Justice Matters initiative evaluated by Newman academic
The Centre for Crime and Justice Studies (CCJS) has today published Downsize, build, transform an evaluation of their Justice Matters project written by Newman Senior Lecturer in Criminology, Dr John Moore.
The Justice Matters project was an attempt to develop a radically different approach to penal reform. Its starting point is that society has become too reliant on criminal justice as the default response to a wide range of social problems. Justice Matters advocates the downsizing of criminal justice whilst simultaneously developing alternative approaches – based on the principles of social justice – which are inclusive and not punitive.
Dr Moore’s evaluation demonstrated that those who participated in workshops run by the project had been positive about the approach and in particularly had welcomed its emphasis on developing social justice solutions to social problems. The report has recommended that as well as continuing to use the Justice Matters toolkit within its work CCJS considers developing partnerships with educators, community and campaigning groups to allow for its methodology to be more widely used. It also recommends that the resources be made available as an online resource.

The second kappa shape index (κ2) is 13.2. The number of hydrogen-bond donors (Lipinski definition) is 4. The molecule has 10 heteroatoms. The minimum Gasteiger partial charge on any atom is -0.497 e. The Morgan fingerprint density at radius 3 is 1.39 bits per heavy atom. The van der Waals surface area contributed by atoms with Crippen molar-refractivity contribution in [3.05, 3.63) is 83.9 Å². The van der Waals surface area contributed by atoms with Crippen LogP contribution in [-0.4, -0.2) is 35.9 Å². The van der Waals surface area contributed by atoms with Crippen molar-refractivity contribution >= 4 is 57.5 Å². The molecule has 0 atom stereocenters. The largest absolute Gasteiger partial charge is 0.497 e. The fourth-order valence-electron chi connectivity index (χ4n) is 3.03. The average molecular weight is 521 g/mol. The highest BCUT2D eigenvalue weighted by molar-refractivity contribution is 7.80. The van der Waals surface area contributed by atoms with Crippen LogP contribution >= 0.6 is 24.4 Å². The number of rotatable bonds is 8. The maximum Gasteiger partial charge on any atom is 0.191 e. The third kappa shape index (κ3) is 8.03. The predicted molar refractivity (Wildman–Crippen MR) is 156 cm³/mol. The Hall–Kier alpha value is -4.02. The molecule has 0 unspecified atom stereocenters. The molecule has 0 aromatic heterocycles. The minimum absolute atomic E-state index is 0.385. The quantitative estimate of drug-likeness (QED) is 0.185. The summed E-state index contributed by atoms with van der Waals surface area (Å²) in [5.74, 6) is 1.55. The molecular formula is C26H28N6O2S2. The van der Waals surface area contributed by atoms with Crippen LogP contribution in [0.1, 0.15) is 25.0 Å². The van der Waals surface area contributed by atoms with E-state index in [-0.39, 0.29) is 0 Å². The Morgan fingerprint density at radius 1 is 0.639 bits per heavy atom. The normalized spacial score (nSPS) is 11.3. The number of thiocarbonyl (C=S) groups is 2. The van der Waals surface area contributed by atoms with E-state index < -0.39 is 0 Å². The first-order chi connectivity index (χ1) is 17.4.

Commenting on the evaluation Dr Moore highlighted how ‘the Justice Matters approach provides an opportunity for those of us concerned about social problems to think more creatively. Very often are first reaction to a problem is to call the police. However, criminal justice responses are frequently inappropriate and do not address the more fundamental issues of ill-health, poverty, discrimination and inequality that characterise most social problems. Justice matters is a highly innovative approach which encourages us to explore the context of social problems and seek out solutions based on social justice.’
Downsize, build and transform can be accessed on the Centre for Crime and Justice website.